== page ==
Sad stories of preachers, politicians

Published May 1, 1998

ALTHOUGH IN THE visible Church the evil be ever mingled with the good, and sometimes the evil have chief authority in the Ministrations of the Word and Sacraments, yet forasmuch as they do not the same in their own name, but in Christ’s, and do minister by his commission and authority, we may use their Ministry, both in hearing the Word of God, and in receiving of the Sacraments. Neither is the effect of Christ’s ordinance taken away by their wickedness, nor the grace of God’s gifts diminished from such as by faith and rightly do receive the Sacraments ministered unto them; which be effectual, because of Christ’s institution and promise, although they be ministered by evil men.

Nevertheless, it appertaineth to the discipline of the Church, that inquiry be made of evil Ministers, and that they be accused by those that have knowledge of their offenses; and finally being found guilty, by just judgement be deposed.” (Article 26, from the Thirty Nine Articles.)

Whether or not a murderer can be an effective Christian minister is at the heart of Robert Duvall’s film, The Apostle. Duvall, who wrote, directed and produced this film also stars in it, playing Sonny Dewy, a Southern U.S. Pentecostal preacher.

He’s at the end of his marriage, as the film opens; his wife (Farrah Fawcett) has taken up with a younger minister at Sonny’s church, and has wrested control of the church from her husband. Sonny, in a fit of rage, gets into a scuffle with the younger preacher and hits him in the head with a baseball bat. Aware of his sin and the trouble he’s in, Sonny flees to another state, baptizes himself, takes on a new name and identity and, with the help of a retired local preacher (John Beasley), begins a new church in the countryside.

When the law finally catches up with him, he has built his congregation into a strong and enthusiastic group of believers. He delivers his last sermon and exits down the aisle to a waiting police van.

This is one of the few films that presents religion and faith without condescension or cliché. Robert Duvall, having studied Pentecostal preachers for decades, is clearly in awe of their power to communicate with eloquence and passion. In an early scene in the movie, Sonny joins three other preachers (played by real preachers) at a tent revival meeting and they outdo each other in their enthusiasm and zeal for the proclamation of the Gospel. Sonny’s final sermon runs for almost 20 minutes, and Duvall gives a sense of how contextual the preaching of the Pentecostals is; he prepares his congregation for his leaving and he gives them a greater faith in God and more hope for their lives than they had ever known.

Was he a fraud? Did Sonny return to preaching after his crime because it was the only thing he knew how to do? Or can God’s grace continue to work through someone whose life has been touched by evil?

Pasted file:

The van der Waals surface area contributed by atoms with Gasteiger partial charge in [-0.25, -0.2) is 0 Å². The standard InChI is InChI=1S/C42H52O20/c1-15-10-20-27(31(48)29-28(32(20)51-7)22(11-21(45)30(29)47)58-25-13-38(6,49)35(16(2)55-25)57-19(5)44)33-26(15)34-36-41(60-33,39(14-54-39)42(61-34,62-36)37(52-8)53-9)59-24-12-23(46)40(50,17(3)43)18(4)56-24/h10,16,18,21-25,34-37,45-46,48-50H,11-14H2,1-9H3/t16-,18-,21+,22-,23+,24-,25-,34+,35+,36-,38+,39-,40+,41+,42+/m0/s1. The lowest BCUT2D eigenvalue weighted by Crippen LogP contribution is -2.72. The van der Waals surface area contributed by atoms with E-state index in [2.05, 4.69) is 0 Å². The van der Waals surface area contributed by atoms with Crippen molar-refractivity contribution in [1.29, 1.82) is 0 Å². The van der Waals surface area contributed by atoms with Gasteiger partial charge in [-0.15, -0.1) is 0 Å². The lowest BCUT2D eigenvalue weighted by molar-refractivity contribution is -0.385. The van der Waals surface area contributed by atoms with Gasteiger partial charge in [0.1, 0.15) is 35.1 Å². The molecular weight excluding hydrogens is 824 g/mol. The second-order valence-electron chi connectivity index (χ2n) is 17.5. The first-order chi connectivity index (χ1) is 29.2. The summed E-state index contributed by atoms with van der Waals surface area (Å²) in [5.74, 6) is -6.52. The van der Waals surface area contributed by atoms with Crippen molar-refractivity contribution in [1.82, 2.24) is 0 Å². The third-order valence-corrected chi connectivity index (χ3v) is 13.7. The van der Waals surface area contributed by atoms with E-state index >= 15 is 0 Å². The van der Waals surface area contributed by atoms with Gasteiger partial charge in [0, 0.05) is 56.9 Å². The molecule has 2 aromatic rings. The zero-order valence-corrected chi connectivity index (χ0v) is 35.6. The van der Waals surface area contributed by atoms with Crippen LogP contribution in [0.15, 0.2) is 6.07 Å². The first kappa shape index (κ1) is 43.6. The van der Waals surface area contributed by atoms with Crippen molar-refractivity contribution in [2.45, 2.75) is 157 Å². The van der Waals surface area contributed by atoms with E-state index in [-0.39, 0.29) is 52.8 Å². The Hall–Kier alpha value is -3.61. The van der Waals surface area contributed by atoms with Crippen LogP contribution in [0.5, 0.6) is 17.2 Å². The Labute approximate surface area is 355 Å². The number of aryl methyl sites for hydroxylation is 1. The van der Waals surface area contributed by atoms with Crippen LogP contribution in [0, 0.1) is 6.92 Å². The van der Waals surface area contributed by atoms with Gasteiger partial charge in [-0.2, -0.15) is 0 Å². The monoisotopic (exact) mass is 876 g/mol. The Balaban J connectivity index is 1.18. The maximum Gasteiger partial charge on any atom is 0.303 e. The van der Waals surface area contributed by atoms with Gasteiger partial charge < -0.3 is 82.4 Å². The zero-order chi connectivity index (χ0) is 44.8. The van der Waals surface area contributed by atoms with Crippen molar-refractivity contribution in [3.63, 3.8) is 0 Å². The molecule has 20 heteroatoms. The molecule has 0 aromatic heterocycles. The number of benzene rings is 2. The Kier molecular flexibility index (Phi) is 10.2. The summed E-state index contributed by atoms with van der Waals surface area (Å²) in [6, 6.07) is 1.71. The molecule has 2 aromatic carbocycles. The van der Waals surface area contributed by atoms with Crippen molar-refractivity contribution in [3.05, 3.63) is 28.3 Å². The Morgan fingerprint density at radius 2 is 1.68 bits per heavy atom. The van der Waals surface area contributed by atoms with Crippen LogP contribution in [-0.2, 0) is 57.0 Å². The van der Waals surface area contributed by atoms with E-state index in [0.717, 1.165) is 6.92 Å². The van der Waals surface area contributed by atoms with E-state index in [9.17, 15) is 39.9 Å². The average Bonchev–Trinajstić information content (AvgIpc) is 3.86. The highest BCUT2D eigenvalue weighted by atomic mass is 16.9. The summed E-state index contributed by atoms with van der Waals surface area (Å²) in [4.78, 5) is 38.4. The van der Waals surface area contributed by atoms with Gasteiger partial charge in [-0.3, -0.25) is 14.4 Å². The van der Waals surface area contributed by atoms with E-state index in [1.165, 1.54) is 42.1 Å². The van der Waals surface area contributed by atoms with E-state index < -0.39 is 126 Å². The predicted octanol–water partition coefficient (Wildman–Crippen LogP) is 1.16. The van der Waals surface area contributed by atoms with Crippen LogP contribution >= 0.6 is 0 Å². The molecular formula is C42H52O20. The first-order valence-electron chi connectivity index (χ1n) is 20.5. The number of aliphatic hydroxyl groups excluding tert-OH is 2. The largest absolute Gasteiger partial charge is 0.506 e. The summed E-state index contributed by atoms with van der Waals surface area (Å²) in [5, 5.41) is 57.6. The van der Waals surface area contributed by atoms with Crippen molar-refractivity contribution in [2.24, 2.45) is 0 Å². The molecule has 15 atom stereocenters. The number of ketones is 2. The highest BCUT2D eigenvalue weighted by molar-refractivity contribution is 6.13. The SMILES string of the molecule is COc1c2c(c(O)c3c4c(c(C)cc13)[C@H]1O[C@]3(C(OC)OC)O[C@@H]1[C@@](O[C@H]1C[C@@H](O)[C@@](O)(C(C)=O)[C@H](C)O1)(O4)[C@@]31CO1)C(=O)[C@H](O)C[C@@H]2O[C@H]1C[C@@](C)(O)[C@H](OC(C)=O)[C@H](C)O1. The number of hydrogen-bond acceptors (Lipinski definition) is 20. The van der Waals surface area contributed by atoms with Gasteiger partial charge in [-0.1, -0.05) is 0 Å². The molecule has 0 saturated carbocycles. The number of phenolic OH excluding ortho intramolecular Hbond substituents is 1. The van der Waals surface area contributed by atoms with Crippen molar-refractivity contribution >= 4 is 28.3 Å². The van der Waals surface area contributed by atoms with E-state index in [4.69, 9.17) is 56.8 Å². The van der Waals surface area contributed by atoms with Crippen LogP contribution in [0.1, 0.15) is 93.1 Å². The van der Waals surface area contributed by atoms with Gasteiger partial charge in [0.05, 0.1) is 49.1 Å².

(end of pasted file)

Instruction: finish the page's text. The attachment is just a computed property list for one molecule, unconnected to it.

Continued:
In another key, the same kinds of questions surface in Mike Nichols’ adaptation of the novel Primary Colors (first published by “Anonymous”) that tells the story of Bill Clinton’s 1992 run for the presidency. In this film, John Travolta plays Jack Stanton, a Clinton-like character, a southern governor running in the presidential primaries.

What makes Stanton’s political life so difficult is his all-too-human tendency to exaggerate the truth, and his insatiable sexual appetite. Emma Thompson plays Susan, Jack’s wife and political partner. Together, Travolta and Thompson give you a glimpse of the Clintons’ marriage: their love and devotion to each other are unquestionable, yet their marriage survives countless infidelities and betrayals.

When Kathy Bates comes on the scene as the fixer, to stamp out the latest “bimbo eruption,” the film finds its most cutting edge: for here U.S. politics is revealed with all its moral ambiguities and impossible choices. Is one to trust a leader who is unquestionably competent, compassionate and intelligent, but with a tragic weakness for sexual gratification, or do you destroy that person and instead choose a less competent, but more morally acceptable leader? When some gossip about an opponent is revealed, the Kathy Bates character says, “This story has got everything. But none of it is clear-cut venality. It’s just kind of human and awful and sad.”

The Apostle

Written and directed by Robert Duvall

3 stars (out of five)

Primary Colours

Directed by Mark Nichols

Starring John Travolta, Emma Thompson

3 starts (out of five)

(Warning: Primary Colours uses very strong language)

Whether in politics or religion, leaders get a rough ride these days. In the 39 Articles, the issue is whether the wickedness of the minister hinders the effect of the sacrament: article 26 suggests that it does not. Yet the public expects clergy and political leaders to lead by example and to practise what they preach. How individual clergy or politicians live with their inconsistencies is known only to themselves and to their maker.

In The Apostle, Sonny, overcome by guilt, rails against God, much in the tradition of the Psalms, and addresses God with his anger, “I’ve always called you Jesus,” he hollers, “you’ve always called me Sonny. It’s Sonny talking tonight, and you don’t hear me.”

As the media continue to follow the scandals of the Clintons, and as bishops and clergy face lawsuits over misconduct of various types, these two films stand as powerful testimonies of the human and awful and sad stories of the private lives of preachers and politicians. Peter Elliott is dean of Christ Church Cathedral, Vancouver, and a member of the board of directors of the Vancouver Film Festival.


  • Peter Elliott

    The Very Rev. Peter Elliott is adjunct faculty at Vancouver School of Theology. From 1994 to 2019 he served as dean of Christ Church Cathedral, Vancouver.

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